At the other end of the scale, the Namaqua Dove is surprisingly small.
The elephants of Tarangire are known for their aggression and dislike of people, and one of these makes it quite clear what he thinks of humans as he feels the car is too close to his domain.
The male is energetically performing a courtship ritual by jumping from branch to branch like a lunatic. The female looks totally unimpressed.
It doesn't take us many minutes after getting out of the car before we decide that this is most definitely not the place to have lunch. The area is absolutely full of pesky tse tse flies.
The black and blue flag you can see on the picture, is supposed to help keep the population of these horrible little insects down, as the tse tse are particularly attracted to those two colours. The flags are impregnated with a substance which make them infertile, thus the number of flies should become reduced. Sorry guys, it doesn't seem to be working.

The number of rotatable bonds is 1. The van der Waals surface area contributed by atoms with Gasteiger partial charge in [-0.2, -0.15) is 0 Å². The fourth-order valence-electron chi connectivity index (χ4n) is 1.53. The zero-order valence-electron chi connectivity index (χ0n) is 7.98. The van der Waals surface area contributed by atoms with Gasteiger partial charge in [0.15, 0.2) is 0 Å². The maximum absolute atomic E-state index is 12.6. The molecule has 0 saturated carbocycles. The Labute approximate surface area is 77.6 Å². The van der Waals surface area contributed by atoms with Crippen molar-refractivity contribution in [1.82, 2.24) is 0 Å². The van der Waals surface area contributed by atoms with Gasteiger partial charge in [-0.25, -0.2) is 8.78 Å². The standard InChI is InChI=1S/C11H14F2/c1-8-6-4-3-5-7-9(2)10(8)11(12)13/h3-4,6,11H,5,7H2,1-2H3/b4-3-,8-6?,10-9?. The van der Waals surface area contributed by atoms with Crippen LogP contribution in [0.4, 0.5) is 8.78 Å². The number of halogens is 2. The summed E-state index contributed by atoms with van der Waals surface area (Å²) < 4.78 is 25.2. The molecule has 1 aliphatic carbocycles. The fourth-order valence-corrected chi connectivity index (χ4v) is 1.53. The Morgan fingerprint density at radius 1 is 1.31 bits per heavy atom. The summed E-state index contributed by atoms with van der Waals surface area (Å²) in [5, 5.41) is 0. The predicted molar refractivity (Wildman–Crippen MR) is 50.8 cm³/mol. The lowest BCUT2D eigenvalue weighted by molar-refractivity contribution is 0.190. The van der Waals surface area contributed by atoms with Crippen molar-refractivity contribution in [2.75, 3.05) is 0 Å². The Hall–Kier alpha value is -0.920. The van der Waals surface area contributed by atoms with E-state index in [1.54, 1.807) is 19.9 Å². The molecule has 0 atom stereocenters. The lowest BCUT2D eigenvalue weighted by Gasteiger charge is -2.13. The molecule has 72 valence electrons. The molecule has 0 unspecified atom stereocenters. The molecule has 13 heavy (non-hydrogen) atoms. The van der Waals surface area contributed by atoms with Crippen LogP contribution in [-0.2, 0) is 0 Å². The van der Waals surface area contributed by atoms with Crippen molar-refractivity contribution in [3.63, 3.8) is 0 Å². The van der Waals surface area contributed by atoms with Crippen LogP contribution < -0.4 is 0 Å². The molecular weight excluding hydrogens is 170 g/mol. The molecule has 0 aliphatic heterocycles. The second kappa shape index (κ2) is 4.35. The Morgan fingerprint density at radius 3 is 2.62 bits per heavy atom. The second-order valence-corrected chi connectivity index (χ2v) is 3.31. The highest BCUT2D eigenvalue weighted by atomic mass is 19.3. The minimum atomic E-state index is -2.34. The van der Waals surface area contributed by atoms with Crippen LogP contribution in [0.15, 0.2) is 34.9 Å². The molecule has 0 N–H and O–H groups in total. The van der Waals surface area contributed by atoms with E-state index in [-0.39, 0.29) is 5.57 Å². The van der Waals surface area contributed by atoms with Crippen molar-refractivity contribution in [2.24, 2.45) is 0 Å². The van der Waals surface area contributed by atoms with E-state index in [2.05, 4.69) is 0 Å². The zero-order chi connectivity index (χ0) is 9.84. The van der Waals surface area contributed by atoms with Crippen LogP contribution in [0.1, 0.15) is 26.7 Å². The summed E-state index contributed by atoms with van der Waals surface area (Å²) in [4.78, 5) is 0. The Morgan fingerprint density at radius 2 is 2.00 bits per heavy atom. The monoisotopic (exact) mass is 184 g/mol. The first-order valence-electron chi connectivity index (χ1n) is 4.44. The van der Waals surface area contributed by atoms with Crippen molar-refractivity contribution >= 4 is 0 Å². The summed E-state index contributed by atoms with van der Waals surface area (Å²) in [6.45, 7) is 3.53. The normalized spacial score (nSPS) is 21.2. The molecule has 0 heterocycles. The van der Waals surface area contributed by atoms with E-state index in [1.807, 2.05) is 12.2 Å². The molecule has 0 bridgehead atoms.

We quickly get back in the car again and head back to Matete where we had breakfast this morning, game viewing on the way.
Popularly referred to as 'feathered locusts', the Red Billed Quelea is Africa's most hated bird. For generations this small but voracious bird has gathered in huge numbers to decimate subsistence farmers' fields across the continent.
They look such cute little things, but with some colonies numbering into the millions, the quelea is the most abundant bird in the world, and sadly also the most destructive.
With an estimated adult breeding population of at least 1.5 billion, it is believed that the agricultural losses attributable to the quelea is in excess of US$50 million annually which would be totally devestating to those already barely getting by.
From our point of view, however, it is amazing to see and hear them take off en masse – the whoosh sound they make as they all fly from tree to tree is quite something.
Looking on the bright side, I suppose while they are here in the national park eating wild grasses, they are not causing destruction to farmers.